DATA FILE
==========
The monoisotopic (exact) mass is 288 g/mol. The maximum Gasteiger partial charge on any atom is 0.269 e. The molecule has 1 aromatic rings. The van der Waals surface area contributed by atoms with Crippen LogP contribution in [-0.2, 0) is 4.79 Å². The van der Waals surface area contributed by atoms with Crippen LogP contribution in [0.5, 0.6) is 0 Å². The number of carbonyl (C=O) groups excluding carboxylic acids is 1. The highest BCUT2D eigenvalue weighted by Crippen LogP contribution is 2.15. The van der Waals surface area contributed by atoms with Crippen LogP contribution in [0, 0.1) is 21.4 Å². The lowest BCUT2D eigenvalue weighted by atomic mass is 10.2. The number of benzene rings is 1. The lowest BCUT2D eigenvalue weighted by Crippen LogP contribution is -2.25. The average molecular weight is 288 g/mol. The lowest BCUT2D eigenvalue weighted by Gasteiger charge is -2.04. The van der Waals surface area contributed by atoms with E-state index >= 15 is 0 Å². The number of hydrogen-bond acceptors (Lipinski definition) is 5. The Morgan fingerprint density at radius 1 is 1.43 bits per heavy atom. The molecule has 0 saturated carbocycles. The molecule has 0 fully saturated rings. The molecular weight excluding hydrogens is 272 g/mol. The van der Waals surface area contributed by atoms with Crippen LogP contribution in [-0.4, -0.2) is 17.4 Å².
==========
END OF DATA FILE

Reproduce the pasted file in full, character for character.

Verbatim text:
The monoisotopic (exact) mass is 288 g/mol. The maximum Gasteiger partial charge on any atom is 0.269 e. The molecule has 1 aromatic rings. The van der Waals surface area contributed by atoms with Crippen LogP contribution in [-0.2, 0) is 4.79 Å². The van der Waals surface area contributed by atoms with Crippen LogP contribution in [0.5, 0.6) is 0 Å². The number of carbonyl (C=O) groups excluding carboxylic acids is 1. The highest BCUT2D eigenvalue weighted by Crippen LogP contribution is 2.15. The van der Waals surface area contributed by atoms with Crippen LogP contribution in [0, 0.1) is 21.4 Å². The lowest BCUT2D eigenvalue weighted by atomic mass is 10.2. The number of benzene rings is 1. The lowest BCUT2D eigenvalue weighted by Crippen LogP contribution is -2.25. The average molecular weight is 288 g/mol. The lowest BCUT2D eigenvalue weighted by Gasteiger charge is -2.04. The van der Waals surface area contributed by atoms with E-state index >= 15 is 0 Å². The number of hydrogen-bond acceptors (Lipinski definition) is 5. The Morgan fingerprint density at radius 1 is 1.43 bits per heavy atom. The molecule has 0 saturated carbocycles. The molecule has 0 fully saturated rings. The molecular weight excluding hydrogens is 272 g/mol. The van der Waals surface area contributed by atoms with Crippen LogP contribution in [-0.4, -0.2) is 17.4 Å².